Calcifying organisms, including corals, are predicted to be affected by ocean acidification, or decreasing pH due to increased partial pressures of carbon dioxide (CO2) dissolved in the surface ocean waters (henceforth pCO2) (Fig 1). The resulting changes in carbonate chemistry are predicted to affect many organisms, including reef-building corals, oysters, sea urchins, and planktonic organisms such as coccolithophores and foraminiferans.
Figure 1: Chemical reactions that occur when CO2 is dissolved in the ocean and showing that carbonate ion concentration decreases with increasing CO2 concentration, (Hoegh-Guldberg et al, 2008)
Larval stage susceptibility
The planktonic larvae and juvenile stages of invertebrates may be more susceptible to environmental changes, including the potential effects of ocean acidification. Organisms in these life stages may be more sensitive to environmental changes; these life stages are also extremely important for recruitment of the next generation and population dynamics, which are important for the recovery of degraded reef systems. Experiments in which sea urchin eggs were fertilized under a variety of pH conditions showed decreasing fertilization rates for low-pH conditions. It is also suggested that high pCO2 levels detrimentally affect larval development of sea urchins and oyster species. Coral polyps of the genus Acropora showed malformed skeletons after larval settlement and metamorphosis after being exposed to high pCO2 conditions for only two weeks. Linear growth rates in juvenile reef-building corals have declined over the past 30 years, which may be related to decreases in oceanic pH.
Significant decreases in skeletal growth have been measured for many species of corals on the Great Barrier Reef, the world’s largest reef, over the last 10 years. Reproductive success of some coral species could be affected if growth is slowed. Changing ocean temperatures have also been shown to have detrimental effects on coral calcification and reef health in general. In some previous studies, it may be difficult to separate declines in coral health and calcification due to ocean acidification from declines due to other factors.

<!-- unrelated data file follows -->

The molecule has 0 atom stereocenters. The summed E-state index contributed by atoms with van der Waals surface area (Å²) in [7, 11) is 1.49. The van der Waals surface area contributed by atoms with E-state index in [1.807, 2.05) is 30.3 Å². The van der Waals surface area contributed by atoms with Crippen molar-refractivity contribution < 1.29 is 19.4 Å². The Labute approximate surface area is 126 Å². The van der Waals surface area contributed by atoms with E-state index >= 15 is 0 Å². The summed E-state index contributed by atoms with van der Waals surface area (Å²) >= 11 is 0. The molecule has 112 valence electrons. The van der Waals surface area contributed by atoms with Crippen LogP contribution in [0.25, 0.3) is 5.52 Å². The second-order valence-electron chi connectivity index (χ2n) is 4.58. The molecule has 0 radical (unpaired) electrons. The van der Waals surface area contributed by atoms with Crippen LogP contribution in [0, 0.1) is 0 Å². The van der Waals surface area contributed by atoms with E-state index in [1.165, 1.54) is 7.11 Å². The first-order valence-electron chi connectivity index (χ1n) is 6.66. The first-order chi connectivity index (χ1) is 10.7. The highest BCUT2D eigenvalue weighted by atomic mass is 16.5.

Figure 2: Calcification, extension and density have declined on the Great Barrier Reef over the past 100 years, (De’ath et al, 2009)
On coral reefs, ocean acidification could eventually cause the breakdown of the biogenic habitats the reefs form. One report predicts the future state of coral reefs under an emissions scenario of 500 parts per million as “rapidly eroding rubble banks” when future ocean acidification causes dissolution to become greater than accretion rates of reef carbonates. Decline of coral reefs will have serious consequences for regional economies due to loss of tourism, fisheries, and coastal protection. Reef coral responses to reduced calcification include a decrease in linear extension rate and skeletal density and devoting greater energy toward calcification at the expense of other essential processes. Reduced skeletal density of corals can make them more vulnerable to erosion, storm damage, and dissolution. If calcification is reduced and the carbonate formed is more vulnerable to dissolution then coral reef habitats are at risk.
- Coral reef scientists blog about current events and new research, including global warming and other effects of ocean acidification.
- Biology of early life state of tropical reef corals. Encyclopedia of Earth.
- Patterns of Caribbean coral loss. Encyclopedia of Earth.
- De’ath, G, JM Lough and KE Fabricius. 2009. Declining coral calcification on the Great Barrier Reef. Science 323:116-119.
- Edmunds, P.J., 2007. Evidence for a decadal-scale decline in the growth rates of juvenile scleractinian corals. Marine Ecology Progress Series 341: 1-13.
- Hoegh-Guldberg O, Mumby PJ, Hooten AJ, Steneck RS, Greenfield P, Gomez E, Harvell CD, Sale PF, Edwards AJ, Caldeira K, Knowlton N, Eakin CM, Iglesias-Prieto R, Muthiga N, Bradbury RH, Dubi A, Hatziolos ME. 2007. Coral reefs under rapid climate change and ocean acidification. Science 318: 1737-1742
- Kleypas JA, Feely RA, Fabry VJ, Langdon C, Sabine CL & Robbins LL. 2006. Impacts of ocean acidification on coral reefs and other marine calcifiers: a guide for future research. 88 p. Boulder, Colorado: Institute for the Study of Society and Environment (ISSE) of the University Corporation for Atmospheric Research (UCAR). <http://www.ucar.edu/communications/Final_acidification.pdf>
- Kurihara, H. 2008. Effects of CO2-driven ocean acidification on the early developmental stages of invertebrates. Marine Ecology Progress Series 373: 275-284